Martha Martin

MARTHA Martin, a former St. Clairsville resident who recently died at the age of 93, wasn’t a competitive golfer, but she certainly was involved in the golfing world.

She was presented in 1995 with the Ike Grainger Award by Judy Bell, U.S. Golf Association vice president, for 25 years of dedicated service to the association. Martin was surprised with the award during a holiday dinner at Bell’s home.

Martin’s husband, Lewis, now deceased, and their daughter, Maggie, were champion golfers, and Maggie later became involved professionally with the USGA.

The nonagenarian had resided in St. Clairsville from 1944-99 and then moved to Colorado where her daughter and son-in-law, William Giesenhagan, are residents.

In addition to the family’s interest in golf at the Belmont Hills Country Club, she was active in civic and church activities. She did research and interviewed people about some historic residences and businesses and wrote a paper, “A Walk Along Main Street in St. Clairsville.”

Because of her efforts, Belmont Hills was host for two Women’s Ohio State Golf Association Championships. When she undertook an office or a task, she was thorough. Not only was she involved locally, but she became involved in the organization and administration of golf tournaments on the state and national levels.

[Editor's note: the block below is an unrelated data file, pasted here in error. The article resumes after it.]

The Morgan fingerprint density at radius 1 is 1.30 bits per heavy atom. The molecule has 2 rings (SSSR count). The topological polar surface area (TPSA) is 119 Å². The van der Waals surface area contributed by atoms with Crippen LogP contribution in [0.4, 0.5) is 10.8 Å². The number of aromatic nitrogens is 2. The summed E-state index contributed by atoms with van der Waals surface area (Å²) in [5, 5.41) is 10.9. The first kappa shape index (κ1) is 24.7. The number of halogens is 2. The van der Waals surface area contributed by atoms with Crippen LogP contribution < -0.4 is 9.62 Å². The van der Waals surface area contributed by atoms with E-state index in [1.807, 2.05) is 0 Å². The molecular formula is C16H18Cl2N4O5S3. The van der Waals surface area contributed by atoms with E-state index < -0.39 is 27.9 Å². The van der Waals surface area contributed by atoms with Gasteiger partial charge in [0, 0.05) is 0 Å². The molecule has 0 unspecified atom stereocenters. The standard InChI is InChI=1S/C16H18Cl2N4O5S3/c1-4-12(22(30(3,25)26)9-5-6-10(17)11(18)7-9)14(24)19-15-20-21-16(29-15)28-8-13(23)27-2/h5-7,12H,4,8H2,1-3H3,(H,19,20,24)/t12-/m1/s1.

Her endeavors related to golf tournaments and activities were numerous, and the people that she met or heard of were a vital part of her life.

She became acquainted with Nancy Lopez when Lopez was competing in a national juniors’ event. Later, when the professional golfer participated in the LPGA in Wheeling, the Martins invited her to have dinner at their home, and Martin prepared Mexican food. The St. Clairsville woman later recalled that Lopez admitted, “You know, I don’t like Mexican food, but it’s such a pleasure to be here.”

Martin once said golfers are “nuts about collecting,” and she collected golf pencils. Learning of a paraplegic in California with the same hobby, she sent him some of her golf pencils.

When her husband died, Martin and her daughter requested memorial donations for USGA turf grass research in addition to their own tribute for him. He had been Belmont Hill’s greens committee chairman for 35 years.

CONSIDERING Martin’s efforts, it’s not surprising that she often was called the “goodwill ambassador for women’s golf.”